THE operator of myki has reported a dramatic profit turnaround after a "major contractual change" to its agreement with the state government - and it says more changes are being negotiated that will ''ensure it is able to operate commercially''.
But the state government has refused to say what contract changes were made and whether the contract price has increased further.
Myki's operator, Japanese-owned consortium Kamco, already has a $1.52 billion contract for implementing and operating its smartcard technology for 10 years - about three times the initial 2005 contract price of $494 million.
The company recorded a $6.6 million profit last year after posting losses in its previous three reports, including a $52 million loss in 2010, according to financial statements lodged with corporate regulator ASIC.
The report also reveals that fresh negotiations are under way and said the company's contract revenue was about $117 million in the 15 months to March 2012, almost twice the $63 million contract revenue it earned in the 12 months to December 2010. The only other time Kamco has posted a profit since it gained the myki contract in 2005 was during the 2007 reporting period.
Kamco does not publish its financial results on its website. But it is required to reveal aspects of its finances to ASIC. The directors' report filed to ASIC last August said the company's changed state of affairs included a contractual change signed in November 2011 called "Amending Deed 5" to ''enact the government review outcomes and revised delivery schedules to achieve completion of project delivery''.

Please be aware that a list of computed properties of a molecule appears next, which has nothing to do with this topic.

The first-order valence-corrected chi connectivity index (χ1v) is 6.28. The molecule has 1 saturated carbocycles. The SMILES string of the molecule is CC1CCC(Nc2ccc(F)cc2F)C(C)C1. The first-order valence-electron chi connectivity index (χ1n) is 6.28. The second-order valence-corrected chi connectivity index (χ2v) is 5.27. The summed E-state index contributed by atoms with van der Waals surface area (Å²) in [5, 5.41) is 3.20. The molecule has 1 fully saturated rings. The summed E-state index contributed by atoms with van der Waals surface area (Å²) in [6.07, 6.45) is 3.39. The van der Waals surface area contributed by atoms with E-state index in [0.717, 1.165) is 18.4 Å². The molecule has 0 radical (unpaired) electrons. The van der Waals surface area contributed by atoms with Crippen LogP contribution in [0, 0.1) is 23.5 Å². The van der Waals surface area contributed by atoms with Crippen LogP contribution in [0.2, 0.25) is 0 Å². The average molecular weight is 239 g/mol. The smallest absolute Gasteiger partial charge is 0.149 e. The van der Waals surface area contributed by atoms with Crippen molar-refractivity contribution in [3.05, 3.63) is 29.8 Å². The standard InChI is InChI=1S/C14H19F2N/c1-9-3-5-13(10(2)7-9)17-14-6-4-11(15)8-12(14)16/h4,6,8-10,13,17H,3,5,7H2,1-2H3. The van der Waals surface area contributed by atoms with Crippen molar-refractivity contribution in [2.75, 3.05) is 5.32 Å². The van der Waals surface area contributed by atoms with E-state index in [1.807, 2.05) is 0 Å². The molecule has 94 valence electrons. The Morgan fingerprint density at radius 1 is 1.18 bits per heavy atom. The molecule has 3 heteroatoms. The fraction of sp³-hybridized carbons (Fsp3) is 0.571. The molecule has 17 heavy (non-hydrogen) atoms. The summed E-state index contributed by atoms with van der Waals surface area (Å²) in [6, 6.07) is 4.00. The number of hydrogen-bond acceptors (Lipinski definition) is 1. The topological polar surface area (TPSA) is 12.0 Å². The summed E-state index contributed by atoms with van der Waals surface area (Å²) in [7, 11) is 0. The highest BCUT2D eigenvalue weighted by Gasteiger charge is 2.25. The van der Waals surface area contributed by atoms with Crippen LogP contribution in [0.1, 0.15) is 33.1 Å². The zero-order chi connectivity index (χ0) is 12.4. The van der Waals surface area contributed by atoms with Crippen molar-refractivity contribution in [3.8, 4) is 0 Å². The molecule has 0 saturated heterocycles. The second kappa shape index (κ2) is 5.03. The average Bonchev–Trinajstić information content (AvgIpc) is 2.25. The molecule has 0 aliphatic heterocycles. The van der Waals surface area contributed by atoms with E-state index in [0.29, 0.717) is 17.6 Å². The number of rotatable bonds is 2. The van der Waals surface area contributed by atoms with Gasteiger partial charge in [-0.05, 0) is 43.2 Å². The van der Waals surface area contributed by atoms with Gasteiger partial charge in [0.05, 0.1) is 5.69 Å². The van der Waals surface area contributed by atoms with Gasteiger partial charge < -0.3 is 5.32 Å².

It said: ''Kamco and the TTA [Transport Ticketing Authority] have started discussions on Amending Deed 6 to redefine the services required to operate the myki ticketing system. This includes a range of contract amendments with the aim of delivering an operating structure that meets future needs of the state while ensuring Kamco is able to operate commercially.''
The references raise questions about whether Kamco has received an increased payment or is required to provide services that cost less, or both, as a result of changes made.
They are not the first questions about myki the state government has declined to answer. It has previously refused to release a ''warts and all'' review of myki that it commissioned from accountants Deloitte in December 2010 after it came to office.
A government spokeswoman took a swipe at the previous Labor government for signing an ''inadequate contract'' and said the government's negotiations to finalise an operating contract with Kamco were continuing.
''The … government is seeking to achieve best value for Victorian taxpayers,'' she said. ''The revised contract will deliver strengthened project management and governance arrangements ensuring system improvements and content delivery occur on schedule and on budget.''
Although the Kamco report cites the TTA as the body it is negotiating with, questions to the TTA were referred to the Department of Treasury. The TTA annual report for 2010-11 attributes responsibility to the Treasurer, who by ministerial order was directed to lead negotiations with Kamco from June 2011.